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webberg
26th June 2015, 09:33
Good article in the FT yesterday by Adam Palin explaining how "spectacularly wrong" APN's are being used to put pressure on people.

It's a subscription service that I don't have so I can't do a link.

recommended reading

regron
26th June 2015, 09:35
Link details below:


Taxpayers caught in the government’s clampdown on avoidance have received highly inflated tax bills for their involvement in disputed schemes, prompting concerns about how the tax authority is using its new powers.

While HM Revenue & Customs has revised its calculations where mistakes have been pointed out, tax professionals have described the inflated payment demands as “disturbing” for those at the receiving end. “For some clients where the amounts in question are so large, you sense genuine worry in their voices,” said Neal Todd, a partner at law firm Berwin Leighton Paisner.

Accelerated payment notices (APNs), used by HMRC to collect over £5bn from individual taxpayers deemed to have deliberately avoided tax, were first issued last autumn. Mr Todd said he has since seen several APNs where the calculations have been “spectacularly wrong”. “One client’s payment notice was so wrong that in the end HMRC called us up and apologised.”

“It’s no secret that the Revenue is quite overwhelmed by this work,” said Dawn Register, a partner at accountants BDO. “It’s a massive exercise to collect this cash.” Ms Register added that problems can easily arise given that APNs are issued by a separate team within the tax authority that does not have full access to individuals’ full tax records.

One investor in a tax mitigation scheme disputed by the Revenue told the Financial Times he had been sent a payment notice demanding tens of thousands more than expected. “Imagine my shock when the APN was more than five times more than I thought it would be,” he said. “I thought I was going crazy.” It became clear that the discrepancy arose because the tax claim on his initial investment was never paid out. After weeks of going back and forth with the Revenue, he said the authority has acknowledged the mistake and promised to reissue the payment notice. “One has to wonder if this was a deliberate mistake on their part.”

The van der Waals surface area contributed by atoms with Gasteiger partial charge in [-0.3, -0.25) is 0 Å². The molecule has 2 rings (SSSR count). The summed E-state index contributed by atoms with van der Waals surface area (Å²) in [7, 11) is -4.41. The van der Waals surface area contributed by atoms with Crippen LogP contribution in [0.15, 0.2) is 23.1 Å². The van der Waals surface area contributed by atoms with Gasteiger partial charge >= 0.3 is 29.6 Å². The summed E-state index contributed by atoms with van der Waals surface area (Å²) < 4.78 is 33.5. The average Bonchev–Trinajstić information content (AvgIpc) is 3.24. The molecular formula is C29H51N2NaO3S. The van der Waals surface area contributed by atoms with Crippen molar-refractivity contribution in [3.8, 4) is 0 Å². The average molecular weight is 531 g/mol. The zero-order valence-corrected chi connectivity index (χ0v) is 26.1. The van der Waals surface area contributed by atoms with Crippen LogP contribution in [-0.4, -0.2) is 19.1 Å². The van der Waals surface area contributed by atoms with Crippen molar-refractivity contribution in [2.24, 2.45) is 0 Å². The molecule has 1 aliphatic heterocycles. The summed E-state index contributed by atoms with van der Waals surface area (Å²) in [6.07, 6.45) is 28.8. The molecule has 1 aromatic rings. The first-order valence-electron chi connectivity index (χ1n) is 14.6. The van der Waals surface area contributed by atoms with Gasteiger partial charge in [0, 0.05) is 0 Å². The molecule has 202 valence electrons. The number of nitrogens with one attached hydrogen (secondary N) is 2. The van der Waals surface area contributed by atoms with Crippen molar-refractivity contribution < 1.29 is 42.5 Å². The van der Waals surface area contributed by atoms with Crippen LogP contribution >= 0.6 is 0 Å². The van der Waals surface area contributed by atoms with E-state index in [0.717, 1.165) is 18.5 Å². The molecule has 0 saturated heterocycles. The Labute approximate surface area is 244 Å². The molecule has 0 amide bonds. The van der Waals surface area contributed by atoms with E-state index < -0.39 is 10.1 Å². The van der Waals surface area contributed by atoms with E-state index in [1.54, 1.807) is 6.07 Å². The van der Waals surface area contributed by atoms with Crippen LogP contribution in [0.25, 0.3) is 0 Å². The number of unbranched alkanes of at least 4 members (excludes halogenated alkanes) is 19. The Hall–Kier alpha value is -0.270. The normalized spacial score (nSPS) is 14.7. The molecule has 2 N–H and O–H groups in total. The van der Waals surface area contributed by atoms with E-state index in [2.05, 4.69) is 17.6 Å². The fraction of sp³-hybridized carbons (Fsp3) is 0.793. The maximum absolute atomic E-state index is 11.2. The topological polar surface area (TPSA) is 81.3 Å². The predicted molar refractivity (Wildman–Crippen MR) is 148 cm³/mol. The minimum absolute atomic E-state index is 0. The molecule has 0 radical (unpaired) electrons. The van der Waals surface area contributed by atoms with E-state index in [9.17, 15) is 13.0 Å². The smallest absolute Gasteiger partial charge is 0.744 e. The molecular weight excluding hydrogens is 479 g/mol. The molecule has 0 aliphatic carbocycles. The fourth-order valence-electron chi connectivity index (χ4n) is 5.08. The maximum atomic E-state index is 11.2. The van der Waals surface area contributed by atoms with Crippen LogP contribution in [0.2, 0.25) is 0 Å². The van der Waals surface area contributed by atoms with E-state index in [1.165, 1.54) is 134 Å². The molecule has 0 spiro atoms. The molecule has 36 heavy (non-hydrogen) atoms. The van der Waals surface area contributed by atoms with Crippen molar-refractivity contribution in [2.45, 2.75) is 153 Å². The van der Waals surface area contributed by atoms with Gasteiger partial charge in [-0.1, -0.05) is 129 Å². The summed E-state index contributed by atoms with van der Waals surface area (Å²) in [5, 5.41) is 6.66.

This experience has been relatively common, said Michael Avient, personal tax partner at UHY Hacker Young. “Great care needs to be taken [by taxpayers] to make sure that the amounts are calculated correctly.” Mr Avient added, however, that it was inevitable that errors would occur given the volume of payment notices that HMRC is issuing.

Administrative bottlenecks may nonetheless offer taxpayers affected some breathing room, he added. Accelerated payment notices need to be paid within 90 days of receipt, but individuals can make representations to HMRC if they believe they are incorrect. While the taxpayer normally has only 30 further days to pay from the point of re-issuance, Mr Avient said the authority is currently unable to respond quickly. “There appears to be a significant backlog, and if you have bona fide representations . . . it’s going to be at least four months until you receive a response from the Revenue.”
Taxpayers should note, however, that a 5 per cent penalty may be levied on their bill if the disputed amount has not been settled within three months, Mr Avient added.

For Paul Noble, a tax director at law firm Pinsent Masons, the main concern remains the way in which APNs are being issued. The tax authority has the power to demand upfront payment of tax from investors in any arrangement it considers to be tax avoidance. The legislation, as well as the way that HMRC has used its powers, is being legally challenged. “The question is often whether these things should have been issued in the first place when a query may have been opened when it should not have been,” said Mr Noble. The tax bills, which can run to millions of pounds depending on the scale of the taxpayer’s investment and their scheme’s leverage, can also not be challenged. Although taxpayers may ultimately receive their tax back if their arrangement is found by the courts not to have contravened avoidance rules, many will meanwhile face hardship in paying their APN, Mr Noble added. “Philosophically it’s a bit arbitrary whether taxpayers pay up before or after a court dispute, but the fact the Revenue has so much discretion with a limited appeal process . . . [means] you rely on the Revenue’s goodwill if they get it wrong,” said Mr Todd.

HMRC said legislation allows the authority to issue notices using estimated figures where precise figures are not available. “Where people contact us and more exact figures can be agreed, we will issue amended notices.”

The taxpayer described the process as a source of “acute stress”, adding that the tax bill arrived before his disputed arrangement has gone before the courts. “I really don’t have tens of thousands in spare cash to pay a bill I don’t even owe.”
“Law abiding citizens like myself who pay millions of pounds in tax and who invested in schemes which were totally lawful, and in many cases actually promoted by the government, are being treated worse than common criminals,” he said. “It’s totally scandalous.”